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Gigi Marvin Leads by Example

12/27/2013, 4:15pm MST
By Justin A. Rice - Special to USAHockey.com

As one of the veteran leaders on U.S. Olympic Women’s Team, Gigi Marvin knows how important it was for Team USA to finally get two wins against rival Canada going into the Christmas break.

After losing to Canada three straight times at the start of its Bring on the World Tour ahead of the 2014 Olympic Winter Games in Sochi, Russia, this February, Team USA finally defeated Canada in consecutive games. After losing by a total goal count of 13-7 in the first three games, Team USA beat Canada 5-1 on Dec. 12 in Calgary and 4-1 on Dec. 20 in Grand Forks, N.D.

“Our team has done a great job implementing the different systems and kind of goals our coaching staff provided,” said Marvin, a 26-year-old defenseman who won silver at the 2010 Olympic Winter Games in Vancouver. “So it was great to put everything to work. Everything we’ve done in practice the last couple weeks that we’ve built up was put on display and we had a great team effort.”

One issue Team USA has had against Canada this year has been putting together 60 minutes of good play. Marvin said the U.S. players are getting closer to their goal of playing a complete game.

“We put together a solid 60, but the first period was not our best, that’s for sure,” she said of the game in Calgary. “The final 40 minutes we definitely stepped it up a bit more. We still have the opportunity to put a full 60 minutes together against them.”

Marvin has scored seven points in seven games in the Bring on the World Tour, including assists in the last two wins against Canada. She got things going in Calgary by skating out from behind the net and passing the puck to Alex Carpenter for a goal at the 11:59 mark of the opening period that put Team USA up 1-0.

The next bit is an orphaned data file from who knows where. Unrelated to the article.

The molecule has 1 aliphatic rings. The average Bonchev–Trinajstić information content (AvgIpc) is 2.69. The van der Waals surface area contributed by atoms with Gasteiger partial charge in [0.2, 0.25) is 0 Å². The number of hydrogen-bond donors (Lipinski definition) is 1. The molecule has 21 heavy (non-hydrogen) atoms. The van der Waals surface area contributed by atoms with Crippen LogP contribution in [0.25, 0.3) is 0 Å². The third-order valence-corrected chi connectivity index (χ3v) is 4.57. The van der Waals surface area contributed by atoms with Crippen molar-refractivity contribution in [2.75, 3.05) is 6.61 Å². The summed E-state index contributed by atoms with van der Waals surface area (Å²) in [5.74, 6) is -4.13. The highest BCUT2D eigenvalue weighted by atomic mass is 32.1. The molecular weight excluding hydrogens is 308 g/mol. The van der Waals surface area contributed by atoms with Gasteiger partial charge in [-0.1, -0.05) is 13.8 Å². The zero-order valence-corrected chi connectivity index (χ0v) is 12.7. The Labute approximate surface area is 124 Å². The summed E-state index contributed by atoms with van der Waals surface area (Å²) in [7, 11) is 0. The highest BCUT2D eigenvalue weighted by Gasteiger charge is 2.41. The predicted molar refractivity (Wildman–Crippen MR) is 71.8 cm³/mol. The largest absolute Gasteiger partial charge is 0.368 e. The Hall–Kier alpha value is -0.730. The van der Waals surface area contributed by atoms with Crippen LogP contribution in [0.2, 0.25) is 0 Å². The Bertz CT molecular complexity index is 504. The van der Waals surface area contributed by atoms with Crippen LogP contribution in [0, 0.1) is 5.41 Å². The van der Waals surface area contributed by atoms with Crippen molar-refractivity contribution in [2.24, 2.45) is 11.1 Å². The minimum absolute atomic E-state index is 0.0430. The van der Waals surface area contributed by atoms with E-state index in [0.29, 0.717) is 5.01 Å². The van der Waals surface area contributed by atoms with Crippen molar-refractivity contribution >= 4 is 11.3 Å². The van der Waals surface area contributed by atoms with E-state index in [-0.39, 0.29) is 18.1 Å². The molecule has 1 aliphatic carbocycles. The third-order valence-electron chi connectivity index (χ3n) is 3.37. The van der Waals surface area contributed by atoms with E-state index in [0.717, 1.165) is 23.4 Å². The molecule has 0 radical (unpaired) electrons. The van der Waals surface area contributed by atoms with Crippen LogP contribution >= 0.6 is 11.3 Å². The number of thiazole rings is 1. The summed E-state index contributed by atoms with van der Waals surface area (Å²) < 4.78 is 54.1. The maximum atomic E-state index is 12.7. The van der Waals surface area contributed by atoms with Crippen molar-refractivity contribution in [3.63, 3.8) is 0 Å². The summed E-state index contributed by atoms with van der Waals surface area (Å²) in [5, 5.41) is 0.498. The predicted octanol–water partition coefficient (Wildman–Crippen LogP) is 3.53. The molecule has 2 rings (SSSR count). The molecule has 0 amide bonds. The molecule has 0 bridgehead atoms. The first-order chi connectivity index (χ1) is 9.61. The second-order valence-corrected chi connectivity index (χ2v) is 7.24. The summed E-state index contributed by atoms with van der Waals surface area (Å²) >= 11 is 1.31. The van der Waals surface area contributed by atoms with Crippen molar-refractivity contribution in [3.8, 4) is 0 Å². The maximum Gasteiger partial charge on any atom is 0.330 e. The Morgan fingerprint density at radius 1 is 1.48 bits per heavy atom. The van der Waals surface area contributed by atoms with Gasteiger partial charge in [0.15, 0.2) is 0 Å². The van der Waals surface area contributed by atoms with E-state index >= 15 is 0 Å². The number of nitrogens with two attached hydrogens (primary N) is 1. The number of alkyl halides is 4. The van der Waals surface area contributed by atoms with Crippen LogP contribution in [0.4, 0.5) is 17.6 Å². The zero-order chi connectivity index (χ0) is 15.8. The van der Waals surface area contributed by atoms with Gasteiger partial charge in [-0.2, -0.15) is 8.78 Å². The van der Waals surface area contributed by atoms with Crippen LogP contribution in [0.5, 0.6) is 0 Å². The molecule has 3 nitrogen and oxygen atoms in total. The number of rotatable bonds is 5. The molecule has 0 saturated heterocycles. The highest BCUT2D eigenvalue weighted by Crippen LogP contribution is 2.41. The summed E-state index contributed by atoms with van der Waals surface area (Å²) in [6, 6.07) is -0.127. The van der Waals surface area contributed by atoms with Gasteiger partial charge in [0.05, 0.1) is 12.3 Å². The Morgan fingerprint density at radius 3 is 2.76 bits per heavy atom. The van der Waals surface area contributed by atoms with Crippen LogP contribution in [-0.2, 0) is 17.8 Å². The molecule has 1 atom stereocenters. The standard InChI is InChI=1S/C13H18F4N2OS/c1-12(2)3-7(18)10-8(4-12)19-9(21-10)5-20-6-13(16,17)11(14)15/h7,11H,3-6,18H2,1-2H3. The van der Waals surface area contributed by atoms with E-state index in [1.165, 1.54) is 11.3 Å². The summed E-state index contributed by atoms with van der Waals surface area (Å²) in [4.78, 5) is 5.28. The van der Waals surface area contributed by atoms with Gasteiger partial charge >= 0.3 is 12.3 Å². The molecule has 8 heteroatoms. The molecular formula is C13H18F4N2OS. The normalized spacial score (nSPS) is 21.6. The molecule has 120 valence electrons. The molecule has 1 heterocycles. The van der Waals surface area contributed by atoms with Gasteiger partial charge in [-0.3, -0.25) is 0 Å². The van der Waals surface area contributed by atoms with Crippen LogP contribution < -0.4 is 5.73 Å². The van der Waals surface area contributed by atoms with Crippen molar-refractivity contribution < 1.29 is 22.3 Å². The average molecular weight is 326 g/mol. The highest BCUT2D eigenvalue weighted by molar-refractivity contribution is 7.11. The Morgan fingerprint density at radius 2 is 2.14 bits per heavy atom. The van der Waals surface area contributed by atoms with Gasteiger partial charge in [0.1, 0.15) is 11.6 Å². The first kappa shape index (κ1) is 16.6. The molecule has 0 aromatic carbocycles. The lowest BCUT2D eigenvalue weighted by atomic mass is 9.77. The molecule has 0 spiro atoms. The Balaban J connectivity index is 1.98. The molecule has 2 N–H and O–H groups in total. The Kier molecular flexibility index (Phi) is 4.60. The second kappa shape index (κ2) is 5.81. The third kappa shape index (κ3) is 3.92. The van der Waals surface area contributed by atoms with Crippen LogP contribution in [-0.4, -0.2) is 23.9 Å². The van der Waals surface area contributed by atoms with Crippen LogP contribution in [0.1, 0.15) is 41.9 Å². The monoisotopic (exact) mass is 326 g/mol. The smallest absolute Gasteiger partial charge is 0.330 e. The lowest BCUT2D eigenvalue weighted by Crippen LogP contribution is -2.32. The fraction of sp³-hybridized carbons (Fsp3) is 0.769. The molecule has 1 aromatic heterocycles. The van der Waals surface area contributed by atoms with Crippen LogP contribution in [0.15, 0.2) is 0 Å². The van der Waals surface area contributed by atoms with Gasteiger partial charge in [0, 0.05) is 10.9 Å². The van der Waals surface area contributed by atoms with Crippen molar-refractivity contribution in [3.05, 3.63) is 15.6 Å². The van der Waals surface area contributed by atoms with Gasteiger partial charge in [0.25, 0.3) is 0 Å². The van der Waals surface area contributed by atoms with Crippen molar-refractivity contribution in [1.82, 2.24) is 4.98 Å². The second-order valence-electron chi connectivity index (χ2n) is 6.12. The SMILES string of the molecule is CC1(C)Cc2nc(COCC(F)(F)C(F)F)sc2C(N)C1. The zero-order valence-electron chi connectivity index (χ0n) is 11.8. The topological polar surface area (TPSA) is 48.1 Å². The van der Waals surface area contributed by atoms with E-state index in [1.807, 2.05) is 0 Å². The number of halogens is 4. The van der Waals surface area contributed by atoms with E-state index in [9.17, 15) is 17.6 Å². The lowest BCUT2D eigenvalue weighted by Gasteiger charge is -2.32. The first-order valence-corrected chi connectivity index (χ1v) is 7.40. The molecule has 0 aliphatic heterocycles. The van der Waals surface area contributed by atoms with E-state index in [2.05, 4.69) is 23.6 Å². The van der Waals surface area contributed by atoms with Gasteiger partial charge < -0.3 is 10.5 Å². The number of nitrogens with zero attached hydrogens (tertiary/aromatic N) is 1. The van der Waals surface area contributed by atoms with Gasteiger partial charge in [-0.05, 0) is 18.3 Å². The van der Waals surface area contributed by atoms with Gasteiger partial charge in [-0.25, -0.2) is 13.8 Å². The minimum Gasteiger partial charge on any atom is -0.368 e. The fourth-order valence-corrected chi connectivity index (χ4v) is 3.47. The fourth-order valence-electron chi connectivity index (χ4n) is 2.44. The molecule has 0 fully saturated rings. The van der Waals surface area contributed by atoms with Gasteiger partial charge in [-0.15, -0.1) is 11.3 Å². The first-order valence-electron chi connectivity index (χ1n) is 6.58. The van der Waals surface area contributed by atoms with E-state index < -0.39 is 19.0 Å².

“We were on a five on three and the players did a great job moving the puck around,” Marvin said of the assist. “Carp snuck in back door on the high slot. It’s easy to put it on her stick. That girl is a sniper. She can get it from anywhere. It was a nice tick-tack-toe play. Carp is a sniper. Carp has a nice shot and she roofed it.”

Then, at the 8:37 mark in the second period in Grand Forks, Marvin fed a cross-ice pass to Brianna Decker for a goal that put Team USA up 2-1.

Coming up big in the last two games against Canada is indicative of Marvin’s leadership style. Even though she has played in six International Ice Hockey Federation Women’s World Championships and seven Four Nations Cups, Marvin noted that around half of the 23 women competing for the 21 spots on the 2014 U.S. Olympic squad have previous Olympic experience. With that experience, she said she can lead simply by focusing doing her job.

“For me personally it’s simply you do it, and I think it’s simple as everyone always says, ‘You can talk the talk but can you walk the walk?’” she said. “A lot of people speak, but what speaks volumes is actions. Simply going out and doing what’s called on you to do.

“I don’t think it’s more on my shoulders than anyone else’s shoulders.”

Marvin said the entire team knows how to talk the talk as well.

“It’s something we enjoy doing,” she said. “We love to share what experiences we’ve learned and how we manage different things, manage certain situations and what to expect. You don’t even think about it truly because it’s some within you and it just happens.”

Marvin said it was also a shot in the arm for the team to get good results in the past two games against Canada.